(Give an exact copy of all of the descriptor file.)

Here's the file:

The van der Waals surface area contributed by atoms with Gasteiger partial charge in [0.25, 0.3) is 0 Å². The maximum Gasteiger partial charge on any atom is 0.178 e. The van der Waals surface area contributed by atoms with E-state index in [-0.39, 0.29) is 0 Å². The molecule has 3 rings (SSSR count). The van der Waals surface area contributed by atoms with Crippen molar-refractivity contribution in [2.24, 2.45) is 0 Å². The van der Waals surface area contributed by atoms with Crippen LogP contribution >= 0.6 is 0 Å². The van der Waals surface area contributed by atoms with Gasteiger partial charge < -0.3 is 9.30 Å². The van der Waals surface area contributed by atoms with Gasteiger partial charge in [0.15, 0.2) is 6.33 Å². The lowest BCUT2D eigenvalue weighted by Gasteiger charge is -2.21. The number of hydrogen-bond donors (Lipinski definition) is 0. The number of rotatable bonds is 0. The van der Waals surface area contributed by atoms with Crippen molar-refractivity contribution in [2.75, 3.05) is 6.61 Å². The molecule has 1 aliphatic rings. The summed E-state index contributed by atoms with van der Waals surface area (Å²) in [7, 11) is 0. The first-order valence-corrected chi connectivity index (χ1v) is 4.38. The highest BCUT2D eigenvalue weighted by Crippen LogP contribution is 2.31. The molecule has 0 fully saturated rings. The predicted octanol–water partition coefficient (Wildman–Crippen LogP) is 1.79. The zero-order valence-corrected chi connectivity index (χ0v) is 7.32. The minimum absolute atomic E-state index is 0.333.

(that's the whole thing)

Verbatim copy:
The van der Waals surface area contributed by atoms with Gasteiger partial charge in [0.25, 0.3) is 0 Å². The maximum Gasteiger partial charge on any atom is 0.178 e. The van der Waals surface area contributed by atoms with E-state index in [-0.39, 0.29) is 0 Å². The molecule has 3 rings (SSSR count). The van der Waals surface area contributed by atoms with Crippen molar-refractivity contribution in [2.24, 2.45) is 0 Å². The van der Waals surface area contributed by atoms with Crippen LogP contribution >= 0.6 is 0 Å². The van der Waals surface area contributed by atoms with Gasteiger partial charge < -0.3 is 9.30 Å². The van der Waals surface area contributed by atoms with Gasteiger partial charge in [0.15, 0.2) is 6.33 Å². The lowest BCUT2D eigenvalue weighted by Gasteiger charge is -2.21. The number of hydrogen-bond donors (Lipinski definition) is 0. The number of rotatable bonds is 0. The van der Waals surface area contributed by atoms with Crippen molar-refractivity contribution in [2.75, 3.05) is 6.61 Å². The molecule has 1 aliphatic rings. The summed E-state index contributed by atoms with van der Waals surface area (Å²) in [7, 11) is 0. The first-order valence-corrected chi connectivity index (χ1v) is 4.38. The highest BCUT2D eigenvalue weighted by Crippen LogP contribution is 2.31. The molecule has 0 fully saturated rings. The predicted octanol–water partition coefficient (Wildman–Crippen LogP) is 1.79. The zero-order valence-corrected chi connectivity index (χ0v) is 7.32. The minimum absolute atomic E-state index is 0.333.